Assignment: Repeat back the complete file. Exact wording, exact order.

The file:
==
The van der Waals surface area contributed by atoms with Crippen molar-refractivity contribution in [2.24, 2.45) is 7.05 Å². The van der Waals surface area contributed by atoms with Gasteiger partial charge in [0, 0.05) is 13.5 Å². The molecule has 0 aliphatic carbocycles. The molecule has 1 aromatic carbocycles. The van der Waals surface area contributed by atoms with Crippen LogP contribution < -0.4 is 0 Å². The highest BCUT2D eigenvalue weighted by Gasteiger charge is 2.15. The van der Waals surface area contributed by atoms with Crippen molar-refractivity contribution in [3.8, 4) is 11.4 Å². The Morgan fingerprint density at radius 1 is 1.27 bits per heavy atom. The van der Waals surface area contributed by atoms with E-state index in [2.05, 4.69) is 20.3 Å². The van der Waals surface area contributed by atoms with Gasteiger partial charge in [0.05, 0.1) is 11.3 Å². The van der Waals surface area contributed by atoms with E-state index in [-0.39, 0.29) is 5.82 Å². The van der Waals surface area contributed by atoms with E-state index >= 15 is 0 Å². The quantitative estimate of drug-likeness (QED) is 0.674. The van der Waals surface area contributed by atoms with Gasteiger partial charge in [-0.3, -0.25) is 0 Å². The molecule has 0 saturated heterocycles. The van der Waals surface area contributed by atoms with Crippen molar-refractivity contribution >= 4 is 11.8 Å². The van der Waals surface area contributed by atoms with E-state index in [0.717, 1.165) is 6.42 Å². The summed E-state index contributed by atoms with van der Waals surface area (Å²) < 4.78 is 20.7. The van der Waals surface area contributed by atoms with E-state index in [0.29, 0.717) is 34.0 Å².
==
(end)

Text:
The van der Waals surface area contributed by atoms with Crippen molar-refractivity contribution in [2.24, 2.45) is 7.05 Å². The van der Waals surface area contributed by atoms with Gasteiger partial charge in [0, 0.05) is 13.5 Å². The molecule has 0 aliphatic carbocycles. The molecule has 1 aromatic carbocycles. The van der Waals surface area contributed by atoms with Crippen LogP contribution < -0.4 is 0 Å². The highest BCUT2D eigenvalue weighted by Gasteiger charge is 2.15. The van der Waals surface area contributed by atoms with Crippen molar-refractivity contribution in [3.8, 4) is 11.4 Å². The Morgan fingerprint density at radius 1 is 1.27 bits per heavy atom. The van der Waals surface area contributed by atoms with E-state index in [2.05, 4.69) is 20.3 Å². The van der Waals surface area contributed by atoms with Gasteiger partial charge in [0.05, 0.1) is 11.3 Å². The van der Waals surface area contributed by atoms with E-state index in [-0.39, 0.29) is 5.82 Å². The van der Waals surface area contributed by atoms with E-state index >= 15 is 0 Å². The quantitative estimate of drug-likeness (QED) is 0.674. The van der Waals surface area contributed by atoms with Gasteiger partial charge in [-0.3, -0.25) is 0 Å². The molecule has 0 saturated heterocycles. The van der Waals surface area contributed by atoms with Crippen molar-refractivity contribution >= 4 is 11.8 Å². The van der Waals surface area contributed by atoms with E-state index in [0.717, 1.165) is 6.42 Å². The summed E-state index contributed by atoms with van der Waals surface area (Å²) < 4.78 is 20.7. The van der Waals surface area contributed by atoms with E-state index in [0.29, 0.717) is 34.0 Å².